Written by: Karen Slade, Associate Professor in applied forensic psychology, Nottingham Trent University
So far this year, three British prisons have been placed under serious review because of the way they are run. The chief inspector issued the “Urgent Notifications” over significant concerns about the treatment and conditions of those detained within local prisons, most recently HMP Birmingham.
Local prisons are the first prisons entered when a person is remanded or sentenced to imprisonment before transferring to a more specialist or longer stay institution. They are inherently difficult to manage because of the highly varied needs of the people who are sent there.
Many of those who enter local prisons are dealing with drug and alcohol misuse, low literacy and homelessness – at the same time as being removed from their family and support networks. Critically, many have the kind of complex mental health and psychological needs that would otherwise be dealt with in a highly specialised mental health hospital.
As many as one in five have both substance misuse issues and serious mental health concerns. But prison is not an environment which is focused on mental health. Meanwhile, those serving time in local prisons need to access education, develop work skills and become rehabilitated.
My research starkly demonstrates that violence is linked with self harm in prisons, with one in ten of those in local prisons engaging in both behaviours. This leads to highly challenging management scenarios. Added to this is the major destabilising effect of psychoactive substances like Spice or Mamba. As many as two thirds of prisons have reported a “significant issue” with Spice – its effects are highly unpredictable, and its supply is often associated with organised criminal activity and prisoner debt.
A further destabilising element in prisons is staff inexperience. A recent early retirement scheme saw over 4,000 experienced staff leaving the prison service. Now, at one local prison, over half of the officers have less than a year in the job. Due to this widespread inexperience, staff will understandably struggle to meet complex challenges. We must remember that for these staff, a “persistent and fundamental lack of safety” has become their everyday working environment. They are working exceptionally hard, but with little space or time to move past the reality of simply reacting to the next incident.
Recent announcements promising £10m of new funding will provide a basis to improve security and accommodation, and reduce the availability of banned substances. But more is required for long term improvement.
Our research emphasises that effective change comes from greater coherence in organisational priorities and structure. This requires integrated expectations and policies across the criminal justice system – and between the two departments of health and justice.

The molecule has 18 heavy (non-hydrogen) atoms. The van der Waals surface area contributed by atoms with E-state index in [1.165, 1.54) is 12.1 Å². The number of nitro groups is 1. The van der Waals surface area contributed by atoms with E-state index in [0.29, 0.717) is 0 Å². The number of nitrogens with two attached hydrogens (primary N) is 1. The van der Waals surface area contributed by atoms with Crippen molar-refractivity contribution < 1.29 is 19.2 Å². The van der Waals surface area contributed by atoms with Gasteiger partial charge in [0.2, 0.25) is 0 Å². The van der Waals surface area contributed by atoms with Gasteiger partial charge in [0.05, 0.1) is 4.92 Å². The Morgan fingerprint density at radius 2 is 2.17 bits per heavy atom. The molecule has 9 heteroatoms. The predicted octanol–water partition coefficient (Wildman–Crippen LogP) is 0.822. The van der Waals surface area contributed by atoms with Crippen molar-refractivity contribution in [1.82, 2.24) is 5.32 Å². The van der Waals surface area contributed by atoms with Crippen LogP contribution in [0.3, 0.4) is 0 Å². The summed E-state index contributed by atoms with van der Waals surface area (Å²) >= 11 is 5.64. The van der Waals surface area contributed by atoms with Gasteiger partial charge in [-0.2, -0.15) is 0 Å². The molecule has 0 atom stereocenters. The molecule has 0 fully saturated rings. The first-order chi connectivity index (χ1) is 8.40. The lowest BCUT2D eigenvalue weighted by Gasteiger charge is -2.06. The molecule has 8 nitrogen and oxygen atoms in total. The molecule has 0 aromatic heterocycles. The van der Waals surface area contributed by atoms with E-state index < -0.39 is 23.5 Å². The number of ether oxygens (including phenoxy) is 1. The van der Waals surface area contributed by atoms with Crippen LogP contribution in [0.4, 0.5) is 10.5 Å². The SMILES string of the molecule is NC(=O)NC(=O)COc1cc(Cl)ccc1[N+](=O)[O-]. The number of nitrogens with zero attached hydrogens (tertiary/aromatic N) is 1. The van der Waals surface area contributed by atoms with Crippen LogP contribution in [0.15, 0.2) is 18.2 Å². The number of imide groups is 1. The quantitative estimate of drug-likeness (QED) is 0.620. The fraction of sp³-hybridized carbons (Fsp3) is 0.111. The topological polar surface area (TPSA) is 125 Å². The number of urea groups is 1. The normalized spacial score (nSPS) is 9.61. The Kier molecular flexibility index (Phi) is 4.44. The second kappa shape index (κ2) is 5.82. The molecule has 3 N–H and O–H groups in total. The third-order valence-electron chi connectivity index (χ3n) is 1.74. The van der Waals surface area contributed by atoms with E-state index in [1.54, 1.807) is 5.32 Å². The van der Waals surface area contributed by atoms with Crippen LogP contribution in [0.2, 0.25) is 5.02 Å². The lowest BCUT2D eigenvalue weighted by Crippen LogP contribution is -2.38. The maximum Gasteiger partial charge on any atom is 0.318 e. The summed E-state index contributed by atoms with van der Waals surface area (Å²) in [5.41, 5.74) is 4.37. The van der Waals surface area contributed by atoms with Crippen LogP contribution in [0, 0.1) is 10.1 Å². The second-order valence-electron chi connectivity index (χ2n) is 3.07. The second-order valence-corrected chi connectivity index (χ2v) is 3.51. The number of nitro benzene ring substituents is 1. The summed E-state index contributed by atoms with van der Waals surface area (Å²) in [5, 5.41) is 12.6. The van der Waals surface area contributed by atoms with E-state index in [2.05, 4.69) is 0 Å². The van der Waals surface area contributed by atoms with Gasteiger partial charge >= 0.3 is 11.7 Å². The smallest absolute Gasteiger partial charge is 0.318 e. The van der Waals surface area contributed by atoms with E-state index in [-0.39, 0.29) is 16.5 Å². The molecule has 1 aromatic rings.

The prison service also needs to move away from deeply rooted yet ineffective assumptions. For example, punishment may be considered necessary after rule breaking. But on its own, punishment is ineffective in reducing prison violence. And it can increase the risk of self-harm, especially if punishments are applied inconsistently.
As set out in the UK government’s vision for prison governors, these institutions can only achieve their goals through cooperation based on research and experiential evidence. However, this requires a brave shift from a policy led approach to creating a service which is strategic, knowledgeable and nimble.
Ongoing support and supervision for staff is also essential. There are few local prison staff who are specifically trained to understand complex harmful behaviours, or who have time to reflect. Prison work must move away from being process led, and instead provide staff with the ability to make use of the information they have, taking a wider view of the situation. We need to see the jigsaw picture before choosing the pieces.
Better funded training and ongoing support – potentially with external supervisors or placements into other professional settings – would go some way to improving practice among inexperienced staff.
Building on “Graduates Unlocked” (the prison leadership programme for university graduates), more could be done with those outside of the justice system to share knowledge. For example, academics could work with front line staff in local prisons, providing insight and new ideas.
There is much work to do. But new security initiatives and reforms of the prison estate provide vital opportunities for learning across the system. A better approach to integration, staff development and knowledge exchange would help local prisons reach beyond process. They would then be free to address the deeper issues of how best to work with the people who live inside these institutions – so that they are better equipped for life outside them.
Karen Slade does not work for, consult, own shares in or receive funding from any company or organization that would benefit from this article, and has disclosed no relevant affiliations beyond their academic appointment.